Like Gaulor, more to the point, gallthe detainee mess is divided into three parts. One division is the obvious one: Hamdi (PDF, 822kb), Padilla (PDF, 517kb), and Rasul (PDF, 520kb). That's certainly the way the three decisions will be divided in the media. However, there is a much more logical and important division into three parts: civil procedure, government power, and military necessity. Just to be different, that's how I'm dividing things. I also think it gives some interesting perspectives on exactly what was going on.
Before getting started, though, the decisions are still going to leave considerable fragmentation behind. There was a clear majority vote in each case: that Hamdi must be given access to the courts; that Padilla must be refiled in South Carolina, with no decision on the merits, for lack of jurisdiction in the Southern District of New York; and that Rasul and other detainees at Gitmo have the right to challenge their detentions in court. However, only one of these decisions (Rasul) provides a clear and unmistakeable majority rationale; the spate of concurrences and mixed opinions undercuts the authority of the decision in those cases. If the government can take anything positive away from these mattersand, contrary to the media, I think none of these came even close to validating a seriously contested government actionit is that the fragmentation indicates that it just might prevail at trial.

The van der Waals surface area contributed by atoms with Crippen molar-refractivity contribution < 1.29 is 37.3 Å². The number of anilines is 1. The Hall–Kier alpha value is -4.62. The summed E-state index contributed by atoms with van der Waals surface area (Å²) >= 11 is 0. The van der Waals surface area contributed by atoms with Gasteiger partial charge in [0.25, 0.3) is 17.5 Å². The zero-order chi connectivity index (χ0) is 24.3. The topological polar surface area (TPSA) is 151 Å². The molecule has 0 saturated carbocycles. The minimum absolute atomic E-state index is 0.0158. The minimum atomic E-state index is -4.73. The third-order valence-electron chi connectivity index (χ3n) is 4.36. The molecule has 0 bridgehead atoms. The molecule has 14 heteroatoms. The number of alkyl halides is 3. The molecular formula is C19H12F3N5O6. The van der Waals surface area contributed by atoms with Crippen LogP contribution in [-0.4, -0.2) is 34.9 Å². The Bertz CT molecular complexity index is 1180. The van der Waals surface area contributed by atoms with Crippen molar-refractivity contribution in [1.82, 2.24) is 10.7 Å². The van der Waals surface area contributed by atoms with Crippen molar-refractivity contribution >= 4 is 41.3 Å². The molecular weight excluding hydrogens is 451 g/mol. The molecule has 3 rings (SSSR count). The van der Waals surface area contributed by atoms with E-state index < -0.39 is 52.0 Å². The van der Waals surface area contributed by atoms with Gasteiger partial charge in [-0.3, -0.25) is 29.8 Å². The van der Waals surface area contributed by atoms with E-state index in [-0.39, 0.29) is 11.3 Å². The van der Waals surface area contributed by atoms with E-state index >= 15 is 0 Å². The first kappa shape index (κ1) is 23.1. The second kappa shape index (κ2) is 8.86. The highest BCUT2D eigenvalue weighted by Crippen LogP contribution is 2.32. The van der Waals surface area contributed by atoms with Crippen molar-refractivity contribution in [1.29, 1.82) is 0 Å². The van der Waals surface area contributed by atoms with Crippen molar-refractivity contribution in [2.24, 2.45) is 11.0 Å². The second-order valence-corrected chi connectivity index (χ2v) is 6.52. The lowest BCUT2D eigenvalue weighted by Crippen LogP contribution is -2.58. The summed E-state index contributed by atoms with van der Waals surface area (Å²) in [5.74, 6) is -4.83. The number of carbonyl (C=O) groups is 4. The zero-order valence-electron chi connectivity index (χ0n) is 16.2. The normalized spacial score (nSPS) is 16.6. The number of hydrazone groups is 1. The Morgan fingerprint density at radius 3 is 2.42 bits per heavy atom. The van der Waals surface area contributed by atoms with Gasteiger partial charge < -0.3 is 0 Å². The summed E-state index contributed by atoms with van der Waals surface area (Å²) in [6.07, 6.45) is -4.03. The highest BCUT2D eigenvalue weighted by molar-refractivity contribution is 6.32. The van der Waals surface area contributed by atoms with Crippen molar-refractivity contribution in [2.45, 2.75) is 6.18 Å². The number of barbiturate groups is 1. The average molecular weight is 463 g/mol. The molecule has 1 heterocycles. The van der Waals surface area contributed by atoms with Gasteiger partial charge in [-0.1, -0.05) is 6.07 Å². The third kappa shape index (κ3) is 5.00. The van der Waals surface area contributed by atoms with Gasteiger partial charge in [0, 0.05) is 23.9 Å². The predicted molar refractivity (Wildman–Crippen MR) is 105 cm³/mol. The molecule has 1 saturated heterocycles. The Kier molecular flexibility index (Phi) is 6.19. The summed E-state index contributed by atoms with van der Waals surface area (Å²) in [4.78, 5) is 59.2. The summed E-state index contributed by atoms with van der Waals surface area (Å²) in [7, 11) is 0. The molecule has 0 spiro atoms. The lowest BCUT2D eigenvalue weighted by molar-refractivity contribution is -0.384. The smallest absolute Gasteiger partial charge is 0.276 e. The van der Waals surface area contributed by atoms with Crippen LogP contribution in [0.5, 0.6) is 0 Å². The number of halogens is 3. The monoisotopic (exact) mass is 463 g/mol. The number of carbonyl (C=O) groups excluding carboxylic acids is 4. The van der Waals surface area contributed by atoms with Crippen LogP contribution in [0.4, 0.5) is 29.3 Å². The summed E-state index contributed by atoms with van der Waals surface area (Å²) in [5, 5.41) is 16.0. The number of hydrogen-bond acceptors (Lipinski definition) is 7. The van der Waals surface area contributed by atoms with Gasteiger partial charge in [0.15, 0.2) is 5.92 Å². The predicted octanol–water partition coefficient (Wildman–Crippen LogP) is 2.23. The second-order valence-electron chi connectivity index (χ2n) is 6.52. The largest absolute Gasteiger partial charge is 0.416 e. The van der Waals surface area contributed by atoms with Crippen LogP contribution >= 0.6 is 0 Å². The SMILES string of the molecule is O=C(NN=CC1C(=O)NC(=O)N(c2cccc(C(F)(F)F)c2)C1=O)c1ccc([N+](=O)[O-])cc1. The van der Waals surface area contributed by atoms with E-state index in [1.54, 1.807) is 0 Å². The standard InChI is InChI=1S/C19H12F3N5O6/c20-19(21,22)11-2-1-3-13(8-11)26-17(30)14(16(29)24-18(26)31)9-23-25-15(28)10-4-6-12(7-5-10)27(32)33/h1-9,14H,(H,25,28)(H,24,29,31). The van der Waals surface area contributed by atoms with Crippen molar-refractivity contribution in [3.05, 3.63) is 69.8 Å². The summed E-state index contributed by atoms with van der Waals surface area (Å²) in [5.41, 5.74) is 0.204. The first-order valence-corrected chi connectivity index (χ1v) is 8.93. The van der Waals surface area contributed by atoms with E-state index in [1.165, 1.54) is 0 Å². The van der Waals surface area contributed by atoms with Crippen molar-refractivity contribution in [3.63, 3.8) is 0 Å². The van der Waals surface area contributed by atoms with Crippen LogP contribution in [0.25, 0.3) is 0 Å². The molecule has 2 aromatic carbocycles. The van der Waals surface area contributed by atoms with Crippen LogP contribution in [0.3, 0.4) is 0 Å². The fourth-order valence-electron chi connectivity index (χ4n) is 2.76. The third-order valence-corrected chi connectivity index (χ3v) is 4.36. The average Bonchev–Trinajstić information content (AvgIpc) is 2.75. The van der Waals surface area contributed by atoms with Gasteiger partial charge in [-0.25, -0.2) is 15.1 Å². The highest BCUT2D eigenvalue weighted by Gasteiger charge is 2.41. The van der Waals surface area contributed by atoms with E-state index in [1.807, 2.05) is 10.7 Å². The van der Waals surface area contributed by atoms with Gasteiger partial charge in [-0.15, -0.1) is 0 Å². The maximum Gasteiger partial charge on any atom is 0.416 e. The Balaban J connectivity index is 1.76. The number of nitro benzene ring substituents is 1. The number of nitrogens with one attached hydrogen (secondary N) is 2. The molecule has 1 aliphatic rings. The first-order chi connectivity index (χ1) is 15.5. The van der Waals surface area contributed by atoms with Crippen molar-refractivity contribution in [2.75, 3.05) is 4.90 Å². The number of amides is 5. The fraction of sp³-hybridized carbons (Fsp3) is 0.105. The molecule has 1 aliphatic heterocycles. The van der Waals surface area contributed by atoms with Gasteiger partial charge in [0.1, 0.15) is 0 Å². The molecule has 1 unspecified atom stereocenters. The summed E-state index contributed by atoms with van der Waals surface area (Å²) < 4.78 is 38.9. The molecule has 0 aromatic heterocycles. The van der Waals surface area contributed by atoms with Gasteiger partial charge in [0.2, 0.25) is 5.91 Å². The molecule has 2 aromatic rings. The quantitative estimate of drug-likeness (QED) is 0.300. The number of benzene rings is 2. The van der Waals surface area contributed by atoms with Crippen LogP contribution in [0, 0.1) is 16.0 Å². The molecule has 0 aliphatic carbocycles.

That, in the end, is the real meaning of today's two hundred pages: The detainees have another chance to lose. Or to win; but it's arguable that the fact of their detention is a loss, as they will have lost their freedom for a nontrivial period of time even if they ultimately win.